The Decapitated Chicken and Other Stories Paperback – Jun 10 2004
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"As an author of the macabre and of nature, Quiroga redefined the borders of the fantastic, realizing that pure realism was an abomination of the marvelous and horrific reality of the Latin American jungle."Review: Latin American Literature and Arts
"Quiroga’s stories are, like Poe’s, full of psychological shocks and eerie effects, and are bracingly, if ruthlessly, realistic."New Yorker
From the Back Cover
Tales of horror, madness, and death, tales of fantasy and morality: these are the works of South American storyteller Horacio Quiroga. The first representative collection of his work in English, The Decapitated Chicken and Other Stories provides a valuable overview of the scope of Quiroga's fiction and the versatility and skill that have made him a classic Latin American writer. --This text refers to an alternate Paperback edition.See all Product Description
Most Helpful Customer Reviews on Amazon.com (beta)
The Feather Pillow, Sunstroke, The Pursued, The Decapitated Chicken, Drifting, A Slap in the Face, In the Middle of the Night, Juan Darien, The Dead Man, Anaconda, The Incense Tree Roof, & The Son
These are stories of death, violence, horror, adventure, talking animals, and magical transformation. There are a number of grotesque flourishes, especially in the disturbing title story. As a storyteller, Quiroga is comparable to Edgar Allan Poe of the U.S., although I believe his nearest Latin American soulmate is Virgilio Pinera of Cuba.
Some of the best tales in this collection include with the already mentioned title story; "Juan Darien," a magical story which begins "Herein is the tale of a tiger who was raised and educated among men. . ."; and "The Incense Tree Roof," an ironic tale about a beleaguered civil servant. Essential reading for those with a serious interest in Latin American fiction.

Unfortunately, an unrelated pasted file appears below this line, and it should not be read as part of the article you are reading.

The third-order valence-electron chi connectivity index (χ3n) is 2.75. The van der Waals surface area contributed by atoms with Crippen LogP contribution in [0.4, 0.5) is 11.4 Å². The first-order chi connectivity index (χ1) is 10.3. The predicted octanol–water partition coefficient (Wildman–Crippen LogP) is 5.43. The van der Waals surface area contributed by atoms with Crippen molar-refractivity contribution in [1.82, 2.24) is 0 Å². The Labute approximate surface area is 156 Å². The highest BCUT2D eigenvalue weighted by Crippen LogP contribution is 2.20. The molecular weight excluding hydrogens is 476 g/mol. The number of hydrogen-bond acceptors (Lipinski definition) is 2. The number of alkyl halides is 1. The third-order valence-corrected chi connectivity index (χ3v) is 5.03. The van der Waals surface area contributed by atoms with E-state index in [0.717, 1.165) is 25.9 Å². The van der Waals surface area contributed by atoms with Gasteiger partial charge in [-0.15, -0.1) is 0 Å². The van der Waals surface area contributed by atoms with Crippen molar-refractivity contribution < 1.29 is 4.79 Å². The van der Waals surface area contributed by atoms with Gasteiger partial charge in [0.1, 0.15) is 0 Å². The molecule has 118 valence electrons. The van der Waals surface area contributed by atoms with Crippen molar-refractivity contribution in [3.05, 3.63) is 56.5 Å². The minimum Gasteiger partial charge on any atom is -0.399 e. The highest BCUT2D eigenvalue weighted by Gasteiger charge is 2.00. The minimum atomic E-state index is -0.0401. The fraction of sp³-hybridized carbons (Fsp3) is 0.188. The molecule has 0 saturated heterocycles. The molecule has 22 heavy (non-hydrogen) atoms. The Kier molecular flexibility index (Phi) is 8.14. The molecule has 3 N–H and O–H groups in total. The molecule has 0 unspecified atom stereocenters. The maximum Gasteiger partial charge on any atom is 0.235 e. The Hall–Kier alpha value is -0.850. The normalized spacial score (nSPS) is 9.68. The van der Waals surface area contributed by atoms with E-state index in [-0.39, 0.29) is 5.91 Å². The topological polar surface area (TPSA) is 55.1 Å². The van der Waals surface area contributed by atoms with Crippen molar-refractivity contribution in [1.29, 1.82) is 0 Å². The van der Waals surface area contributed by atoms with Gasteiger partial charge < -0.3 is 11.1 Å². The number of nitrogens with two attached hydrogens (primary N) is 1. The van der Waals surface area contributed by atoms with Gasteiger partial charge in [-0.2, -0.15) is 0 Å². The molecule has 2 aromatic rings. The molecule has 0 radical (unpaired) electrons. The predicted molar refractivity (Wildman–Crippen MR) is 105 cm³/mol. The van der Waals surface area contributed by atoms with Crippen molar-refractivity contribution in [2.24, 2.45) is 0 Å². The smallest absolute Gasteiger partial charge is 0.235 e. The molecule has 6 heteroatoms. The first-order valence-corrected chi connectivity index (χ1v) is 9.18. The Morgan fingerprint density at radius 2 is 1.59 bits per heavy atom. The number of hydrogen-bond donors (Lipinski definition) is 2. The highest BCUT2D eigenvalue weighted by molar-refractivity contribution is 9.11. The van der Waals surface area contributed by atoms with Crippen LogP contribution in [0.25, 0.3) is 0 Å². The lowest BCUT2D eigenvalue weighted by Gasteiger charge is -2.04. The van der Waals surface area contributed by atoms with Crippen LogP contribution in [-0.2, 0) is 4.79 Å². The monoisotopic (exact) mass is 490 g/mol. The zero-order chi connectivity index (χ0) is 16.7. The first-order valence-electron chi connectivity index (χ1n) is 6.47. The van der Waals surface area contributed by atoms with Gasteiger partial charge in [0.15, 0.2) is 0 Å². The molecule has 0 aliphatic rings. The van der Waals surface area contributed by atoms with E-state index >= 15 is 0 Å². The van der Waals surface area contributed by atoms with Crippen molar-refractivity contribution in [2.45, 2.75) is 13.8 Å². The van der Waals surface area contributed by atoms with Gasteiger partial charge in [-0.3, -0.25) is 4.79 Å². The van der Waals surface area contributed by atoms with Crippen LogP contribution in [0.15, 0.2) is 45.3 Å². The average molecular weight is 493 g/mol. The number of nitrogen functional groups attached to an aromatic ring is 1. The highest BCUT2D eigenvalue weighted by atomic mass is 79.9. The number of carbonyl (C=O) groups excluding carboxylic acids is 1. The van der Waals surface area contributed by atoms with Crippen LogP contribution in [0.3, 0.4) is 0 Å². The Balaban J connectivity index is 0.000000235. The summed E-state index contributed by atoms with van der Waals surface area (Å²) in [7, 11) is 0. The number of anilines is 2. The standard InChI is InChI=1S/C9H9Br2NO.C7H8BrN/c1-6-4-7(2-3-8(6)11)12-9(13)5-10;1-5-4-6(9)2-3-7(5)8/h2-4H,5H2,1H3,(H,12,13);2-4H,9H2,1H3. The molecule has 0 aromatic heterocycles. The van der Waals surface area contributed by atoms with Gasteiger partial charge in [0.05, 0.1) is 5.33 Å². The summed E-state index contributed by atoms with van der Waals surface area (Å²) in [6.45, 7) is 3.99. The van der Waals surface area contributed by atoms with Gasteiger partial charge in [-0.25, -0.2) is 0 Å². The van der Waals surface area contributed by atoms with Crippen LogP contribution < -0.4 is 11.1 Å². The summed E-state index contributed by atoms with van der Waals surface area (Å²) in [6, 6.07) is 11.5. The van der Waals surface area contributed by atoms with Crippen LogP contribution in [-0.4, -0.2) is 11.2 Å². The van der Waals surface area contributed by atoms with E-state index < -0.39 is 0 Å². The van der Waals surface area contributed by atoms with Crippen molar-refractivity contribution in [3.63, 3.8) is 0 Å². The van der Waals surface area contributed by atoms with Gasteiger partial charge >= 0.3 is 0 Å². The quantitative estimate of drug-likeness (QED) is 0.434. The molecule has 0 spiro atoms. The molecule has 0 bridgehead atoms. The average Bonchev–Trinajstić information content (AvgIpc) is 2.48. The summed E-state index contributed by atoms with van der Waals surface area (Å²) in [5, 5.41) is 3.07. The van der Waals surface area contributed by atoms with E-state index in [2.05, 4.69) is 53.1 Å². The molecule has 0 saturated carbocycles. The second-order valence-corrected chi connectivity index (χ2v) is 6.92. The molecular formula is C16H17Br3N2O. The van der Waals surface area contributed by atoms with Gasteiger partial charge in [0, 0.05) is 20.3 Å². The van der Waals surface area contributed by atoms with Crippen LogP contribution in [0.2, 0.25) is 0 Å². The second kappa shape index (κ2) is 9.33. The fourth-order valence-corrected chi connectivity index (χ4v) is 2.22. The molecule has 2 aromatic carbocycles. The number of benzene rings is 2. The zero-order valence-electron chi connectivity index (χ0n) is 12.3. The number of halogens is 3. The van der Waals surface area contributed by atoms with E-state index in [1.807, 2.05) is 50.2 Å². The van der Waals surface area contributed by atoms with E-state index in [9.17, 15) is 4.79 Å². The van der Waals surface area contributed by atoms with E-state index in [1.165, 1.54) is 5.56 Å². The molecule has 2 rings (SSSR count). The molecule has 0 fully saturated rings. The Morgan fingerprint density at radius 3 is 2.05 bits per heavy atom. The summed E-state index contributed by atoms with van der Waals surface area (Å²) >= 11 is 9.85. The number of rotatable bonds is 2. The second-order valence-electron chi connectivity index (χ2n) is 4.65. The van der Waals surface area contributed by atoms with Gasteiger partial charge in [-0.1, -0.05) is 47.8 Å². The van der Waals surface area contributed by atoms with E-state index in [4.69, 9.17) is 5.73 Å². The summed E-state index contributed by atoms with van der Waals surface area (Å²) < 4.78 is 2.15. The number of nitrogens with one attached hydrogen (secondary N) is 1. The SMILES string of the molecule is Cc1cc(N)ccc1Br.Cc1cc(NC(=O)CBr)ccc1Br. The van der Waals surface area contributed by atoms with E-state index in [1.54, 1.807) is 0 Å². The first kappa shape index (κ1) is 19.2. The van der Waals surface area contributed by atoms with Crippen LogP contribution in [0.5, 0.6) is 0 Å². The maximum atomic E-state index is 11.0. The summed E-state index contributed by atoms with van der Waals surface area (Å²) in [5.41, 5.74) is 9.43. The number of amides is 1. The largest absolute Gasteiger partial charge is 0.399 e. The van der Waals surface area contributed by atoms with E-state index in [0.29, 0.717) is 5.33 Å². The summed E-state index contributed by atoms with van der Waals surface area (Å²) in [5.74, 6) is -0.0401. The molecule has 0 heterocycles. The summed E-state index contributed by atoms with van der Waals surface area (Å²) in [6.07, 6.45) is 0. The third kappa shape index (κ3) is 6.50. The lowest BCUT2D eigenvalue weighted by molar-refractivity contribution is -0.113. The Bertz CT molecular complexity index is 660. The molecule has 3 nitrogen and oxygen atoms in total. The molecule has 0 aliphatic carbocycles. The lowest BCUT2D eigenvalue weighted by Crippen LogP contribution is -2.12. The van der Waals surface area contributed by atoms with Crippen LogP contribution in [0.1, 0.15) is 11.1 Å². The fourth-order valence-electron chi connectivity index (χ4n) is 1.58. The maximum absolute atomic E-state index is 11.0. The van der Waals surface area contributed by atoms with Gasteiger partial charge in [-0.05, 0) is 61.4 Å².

Quiroga is known for his economy of style and power of dramatic focus, rapid narrative, and dark view of mankind, often showing people motivated by greed, fear, anger, stupidity or a desire for revenge. Most of the stories in this collection involved violence, death, madness or horror. There were also several animal tales featuring dogs and snakes that talked. Many of the pieces were set in the torrid jungle of the Misiones district of northeastern Argentina, and showed man's inability to control nature and fate. Two were set in the city. Just one story in the collection had a conventional hero and happy outcome: a courageous woman rowed for hours against a raging flood to get help for a companion.
For me, the most interesting piece was "The Pursued," an early story containing the narrator's description of the gradual descent into madness of his intellectual acquaintance in the city. The interest came from the gripping description of the descent, and the fact that the narrator's comments suggested that he too was insane and contributed to the other's disintegration. Other good stories included the title piece, which showed children's terrifying powers of imitation in a way that won't soon be forgotten, and "The Dead Man" and "Drifting," about the rage to live against approaching death. The illustrations commissioned for the edition of the book I read were also well done and contributed to the stories' atmosphere.
Some of the pieces had some affinities with magic realism, if that means the use merely of the bizarre or supernatural. His works weren't magic realism in the sense of use of nonlinear, parallel plots, unusual shifts in time and space, creation of a mythical place, or heavy borrowing from myth, legend and dream. The stories included in the collection were very linear in narrative and didn't distort reality in intensifying it. His work may be related to magic realism in the same distant way as an author like Ambrose Bierce or many writers of horror stories are related to it.
A minor criticism of this anthology might be that the atmosphere of virtually unrelieved doom and darkness got a bit oppressive after awhile. I would've liked to read additional stories by this author in this short, 160-page collection to see whether he was capable of a greater range. Within the fictional territory included in this short book, he was powerful. I'd agree with other readers that his writing is important for readers interested in Latin American fiction, particularly the short story.
Another collection in English of the writer's work is The Exiles and Other Stories, produced in 1987 by the same publisher. It focuses more on the atmosphere of the Misiones jungle and the various characters who inhabited it, and less on the intense atmosphere of dread, the supernatural and the bizarre.